This time last year, the Royals were celebrating having every publication from Baseball America to the Mars Daily Red Planet proclaim their farm system the best since the invention of farm systems. Cautious optimism was high, with the understanding that, in a few years, the Royals could be in position to cash in on years of early draft picks and a renewed investment in player development and put an end to a painful two and a half decades of losing and disappointment.
Some in the media have gone so far to suggest that the Royals in 2012 were close enough to be one pitcher and a couple of breaks away from being a true contender. Jeff Passan said that Kansas City was unlikely to contend, but “with a couple of injuries to Detroit” they could sneak into the picture. Joe Sheehan lambasted Royals owner David Glass for not signing a pitcher to put the Royals over the edge and turn the race “into a coin flip.” Steve Berthiaume of ESPN’s Baseball Tonight claimed that the Royals could make that jump by getting Roy Oswalt in a deal. There are people starting to pay attention and starting to buy into the Process.
Of course, that means nothing if the Royals don’t progress in 2012. The starting rotation – you’ve heard the story enough times I won’t repeat it. This team is close, but how close?
With the right breaks, they could be in the mix late in 2012. It could be 2013. Or maybe, after the young team has a couple of seasons together under their belt, 2014 is the year they blow the doors off the hinges and stake their claim.
Whatever the timing is, the feeling is that this team, with a collection of good and potentially great (depending on who you ask) talent, is on the cusp of something special.
There’s an entire generation of Royals fans that know nothing of a successful baseball team in Kansas City, or their only reference is the 2003 club that was more smoke and mirrors than true contenders. I have only parental reminders of seeing parts of the 1985 World Series and the best team I recall following closely was the 1989 club that had the second best record in the league – and happened to share a division with the A’s who had the best. That’s as close to a real winner as I’ve seen. The 1994 team caught fire just in time to run into the strike.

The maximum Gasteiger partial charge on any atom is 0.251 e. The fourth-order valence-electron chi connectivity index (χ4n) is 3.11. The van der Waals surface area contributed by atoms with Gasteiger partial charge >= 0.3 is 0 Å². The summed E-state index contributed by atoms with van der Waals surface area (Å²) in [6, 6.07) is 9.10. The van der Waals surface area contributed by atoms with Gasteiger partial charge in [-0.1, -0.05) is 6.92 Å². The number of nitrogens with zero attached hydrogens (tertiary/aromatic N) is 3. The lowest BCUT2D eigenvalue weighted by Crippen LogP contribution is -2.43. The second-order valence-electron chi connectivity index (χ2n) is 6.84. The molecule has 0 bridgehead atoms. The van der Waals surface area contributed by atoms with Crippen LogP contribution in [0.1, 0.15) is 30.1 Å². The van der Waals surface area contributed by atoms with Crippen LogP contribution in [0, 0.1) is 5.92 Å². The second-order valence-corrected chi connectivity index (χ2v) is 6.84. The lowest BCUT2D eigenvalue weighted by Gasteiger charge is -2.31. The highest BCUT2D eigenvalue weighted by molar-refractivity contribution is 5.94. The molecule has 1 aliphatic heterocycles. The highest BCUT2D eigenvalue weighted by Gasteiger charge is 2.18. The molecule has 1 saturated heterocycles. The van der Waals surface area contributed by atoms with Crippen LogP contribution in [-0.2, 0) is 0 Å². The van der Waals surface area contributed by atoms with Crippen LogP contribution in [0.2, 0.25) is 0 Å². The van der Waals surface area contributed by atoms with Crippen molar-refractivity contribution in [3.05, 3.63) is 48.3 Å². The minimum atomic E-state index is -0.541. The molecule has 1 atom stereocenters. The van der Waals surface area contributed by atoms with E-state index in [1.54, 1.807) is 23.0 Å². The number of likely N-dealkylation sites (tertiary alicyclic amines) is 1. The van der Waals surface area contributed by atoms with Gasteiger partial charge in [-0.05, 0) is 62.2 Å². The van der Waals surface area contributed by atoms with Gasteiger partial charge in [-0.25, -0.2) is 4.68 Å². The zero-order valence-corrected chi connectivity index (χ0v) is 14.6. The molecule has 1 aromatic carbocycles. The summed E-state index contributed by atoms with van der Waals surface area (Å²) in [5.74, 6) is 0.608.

But this team, if they realize their potential, could captivate the area. Last summer, during August and September, when the sweltering midwest heatwave and a close-to-last-place Royals team would usually depress attendance figures, the crowds grew larger at Kauffman Stadium, turning out to see Eric Hosmer, Mike Moustakas, Salvador Perez and the rest. In the coming seasons – maybe as soon as this year – they’ll also see Mike Montgomery, Jake Odorizzi and Wil Myers. With what we expect to be more successful teams and increased attendance, the fan base should grow.
The Chiefs have been the big draw in town during the Royals lean years, and they’ve usually been a successful team. Their fans are enthusiastic, they show up, and they aren’t shy about showing their red and yellow colors. It can be the same way with the Royals. It should be the same way with the Royals.
On Sunday’s Royalman Report, Rany Jazyerli discussed his Royals fandom and how his Royals hat is unique when he’s all over the country, because, nationally, nobody admits to being a Royals fan. Why would they? Unless you grew up in the area or somehow found the Royals in some other way, it’s rare to find a Royals fan out there.
“If you build it, they will come” is a phrase that comes to mind. Build a winner and fans will come.
I’m not so naive to think that some of those fans will be jumping on just because the team is now winning and haven’t endured the Terrance Longs, the Nate Fields, the Chip Ambres and Kerry Robinsons of the past. There may be resentment for that bandwagon jumping. I’m torn as how I might react to that. On one hand, it’s more fans, more seats being filled, more revenue and a better standing in the national spotlight. On the other hand, I wouldn’t mind a little recognition for my years of suffering through blown leads, feeble bats, and Tony Pena (father and son). Will there be a split between so-called “real” Royals fans and those just jumping in once the team gets good?
Does it even matter? Should Kansas City (and its fans) be grateful for anyone who decides to follow the team? It’s possible to start following a team merely because they were successful at the time and develop a diehard devotion to them. Do we put a number on converting X number of new fans into diehards before finding the bandwagon effect as acceptable? I’m intrigued by the social dynamics that could come up.
But before Royals fans have to face this issue, the first step has to happen – winning. Maybe the better question, then, is not “how do we handle an increased fanbase?” but “when do we start to see them?”